Commentary

BU doctor: Why I’m stocking up on masks and tests

Magical thinking that infection holds no biological impact could prove disastrous for us all.

COVID test kits and masks sit ready for teachers to pick up at the Donald McKay K-8 school in East Boston earlier this year. David L Ryan/Globe Staff


Editor’s note: Syra Madad is on the faculty at Boston University’s Center for Emerging Infectious Diseases Policy & Research and a fellow at the Harvard Belfer Center for Science and International Affairs.

Congress’s inability to provide continued funding for the country’s pandemic response gives me deja vu.

In December 2019, I and other experts warned that a program protecting us from a deadly pandemic was about to expire. Three days later, news broke about a cluster of cases of pneumonia of unknown cause, which would turn out to be the novel coronavirus. Despite the warnings, it wasn’t until the following March that Congress appropriated funds to respond to the coronavirus. By then, some states had implemented stay-at-home orders to prevent further spread of the coronavirus.

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You’d think that two years after that misstep, our leaders would understand how costly it is in lives and dollars to dither when a threat seems far off, only to scramble into action when it arrives at your doorstep. But the unfortunate cycle of panic and neglect that has marked our response to previous pathogens remains unchanged. As we saw with anthrax in 2001, H1N1 in 2009, Ebola in 2014, Zika in 2016, as the threat abates, so does the funding.

The latest example of this pattern comes as administration officials are warning that they desperately need funding to buy tests, treatments, vaccines and other supplies to combat the coronavirus. Without fresh funding, White House officials have said, the country won’t have enough vaccine supplies to provide a second booster shot for those who need them, and shipments of monoclonal antibody treatments to states will have to be slashed. Some coronavirus surveillance efforts also will be shelved, leaving the United States potentially blind yet again from incoming variant threats.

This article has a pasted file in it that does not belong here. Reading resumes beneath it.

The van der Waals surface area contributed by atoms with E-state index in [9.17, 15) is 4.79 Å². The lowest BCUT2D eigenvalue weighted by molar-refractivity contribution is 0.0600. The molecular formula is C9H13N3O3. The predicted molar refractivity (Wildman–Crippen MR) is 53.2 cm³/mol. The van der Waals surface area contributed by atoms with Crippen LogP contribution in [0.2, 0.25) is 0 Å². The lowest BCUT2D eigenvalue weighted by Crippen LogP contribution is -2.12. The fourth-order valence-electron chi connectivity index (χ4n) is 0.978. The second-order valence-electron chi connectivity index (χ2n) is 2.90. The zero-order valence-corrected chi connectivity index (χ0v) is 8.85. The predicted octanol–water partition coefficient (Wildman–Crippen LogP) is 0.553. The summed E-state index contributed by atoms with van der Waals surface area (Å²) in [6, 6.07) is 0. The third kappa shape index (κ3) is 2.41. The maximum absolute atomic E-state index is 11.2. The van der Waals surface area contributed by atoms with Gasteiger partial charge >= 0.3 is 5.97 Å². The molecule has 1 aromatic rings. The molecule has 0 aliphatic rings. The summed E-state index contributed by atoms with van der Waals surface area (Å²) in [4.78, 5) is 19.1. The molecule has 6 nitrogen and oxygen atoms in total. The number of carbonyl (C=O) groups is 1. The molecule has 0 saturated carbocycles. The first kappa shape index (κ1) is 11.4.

Despite this dire warning, a funding package collapsed in Congress this month amid partisan feuding.

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We are in a much better place right compared with January, when cases peaked at nearly 1 million per day. But we know that immunity wanes, and less than half of the eligible U.S. population is boosted. The pandemic is not over globally or nationally. Several European countries are already seeing increasing caseloads because of the BA.2 subvariant of omicron. Coronavirus surges in Europe often presage surges in the United States. Already, a third of the Centers for Disease Control and Prevention’s wastewater testing sites are showing an uptick in virus. If this is not a warning, I don’t know what is.

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My experience responding to previous disease threats taught me to expect this vicious cycle of complacency followed by hyper-responsiveness. For example, in August 2016, the CDC warned Congress that federal funds had dried out to combat Zika, a mosquito-born virus that was causing debilitating birth defects. If Congress didn’t act soon, the CDC said, there wouldn’t be money to sustain efforts and fight off new outbreaks. The long-awaited funding was finally approved in September, seven months after President Barack Obama requested the funding. By that time, more than 23,000 cases had been reported in the continental United States and Puerto Rico, including 2,000 pregnant women.

Public trust in government was already hanging by a very tenuous thread even before the pandemic. That flagging trust has, in turn, hurt our coronavirus response. The latest Global Health Security Index report, released in 2021, found that poor public confidence in government undermined adherence to mitigation measures, such as wearing masks, complying with stay-at-home orders and vaccination mandates. More recently, a study showed Americans’ continued low trust in government translated into more infections and deaths.

As at other stages in the pandemic, it could be up to us individually to take precautions and prepare for what’s to come. I personally have encouraged family and friends to order more rapid antigen coronavirus tests, which, for the moment, are being offered free by the federal government. My family has already bought additional high-quality masks, even though mask mandates have been lifted. With studies piling up on the lingering effect of infection from the virus, and long covid, I do not plan to let down my guard. Magical thinking that infection holds no biological impact could prove disastrous for us all.

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Trust in the government’s ability to respond to this and the next pandemic won’t improve if we continue on this path of complacency followed by a flurry of panicked action – waiting for a crisis to occur instead of thinking ahead and planning and funding accordingly. The risk is too high, and we have much to lose. The gains we had made collectively to suppress this virus by vaccinating, testing and mask-wearing is in jeopardy. We learned so much these past two years. We can’t afford to make the same mistakes.

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